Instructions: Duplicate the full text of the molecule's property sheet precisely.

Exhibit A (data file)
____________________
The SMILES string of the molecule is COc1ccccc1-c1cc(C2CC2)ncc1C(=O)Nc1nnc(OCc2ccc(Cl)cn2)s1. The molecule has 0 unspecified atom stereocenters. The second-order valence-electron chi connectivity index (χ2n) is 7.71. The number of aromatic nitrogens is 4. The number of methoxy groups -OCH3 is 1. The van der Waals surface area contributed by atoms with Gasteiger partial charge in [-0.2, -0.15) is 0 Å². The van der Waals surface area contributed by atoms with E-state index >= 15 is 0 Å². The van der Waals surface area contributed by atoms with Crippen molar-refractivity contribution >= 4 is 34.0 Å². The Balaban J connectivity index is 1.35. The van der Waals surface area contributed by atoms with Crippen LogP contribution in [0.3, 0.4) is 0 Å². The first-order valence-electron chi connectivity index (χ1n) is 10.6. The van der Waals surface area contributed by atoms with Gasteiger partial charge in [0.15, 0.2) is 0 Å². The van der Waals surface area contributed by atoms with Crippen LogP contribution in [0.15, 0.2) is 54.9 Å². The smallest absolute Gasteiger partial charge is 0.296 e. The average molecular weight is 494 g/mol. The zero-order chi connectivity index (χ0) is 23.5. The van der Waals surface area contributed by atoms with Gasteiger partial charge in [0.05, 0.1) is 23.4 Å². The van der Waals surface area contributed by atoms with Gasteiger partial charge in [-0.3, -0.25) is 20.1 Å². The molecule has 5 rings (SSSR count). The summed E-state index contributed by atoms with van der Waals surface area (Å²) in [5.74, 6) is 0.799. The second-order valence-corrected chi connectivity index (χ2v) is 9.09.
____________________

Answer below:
The SMILES string of the molecule is COc1ccccc1-c1cc(C2CC2)ncc1C(=O)Nc1nnc(OCc2ccc(Cl)cn2)s1. The molecule has 0 unspecified atom stereocenters. The second-order valence-electron chi connectivity index (χ2n) is 7.71. The number of aromatic nitrogens is 4. The number of methoxy groups -OCH3 is 1. The van der Waals surface area contributed by atoms with Gasteiger partial charge in [-0.2, -0.15) is 0 Å². The van der Waals surface area contributed by atoms with E-state index >= 15 is 0 Å². The van der Waals surface area contributed by atoms with Crippen molar-refractivity contribution >= 4 is 34.0 Å². The Balaban J connectivity index is 1.35. The van der Waals surface area contributed by atoms with Crippen LogP contribution in [0.3, 0.4) is 0 Å². The first-order valence-electron chi connectivity index (χ1n) is 10.6. The van der Waals surface area contributed by atoms with Gasteiger partial charge in [0.15, 0.2) is 0 Å². The van der Waals surface area contributed by atoms with Crippen LogP contribution in [0.15, 0.2) is 54.9 Å². The smallest absolute Gasteiger partial charge is 0.296 e. The average molecular weight is 494 g/mol. The zero-order chi connectivity index (χ0) is 23.5. The van der Waals surface area contributed by atoms with Gasteiger partial charge in [0.05, 0.1) is 23.4 Å². The van der Waals surface area contributed by atoms with Gasteiger partial charge in [-0.3, -0.25) is 20.1 Å². The molecule has 5 rings (SSSR count). The summed E-state index contributed by atoms with van der Waals surface area (Å²) in [5.74, 6) is 0.799. The second-order valence-corrected chi connectivity index (χ2v) is 9.09.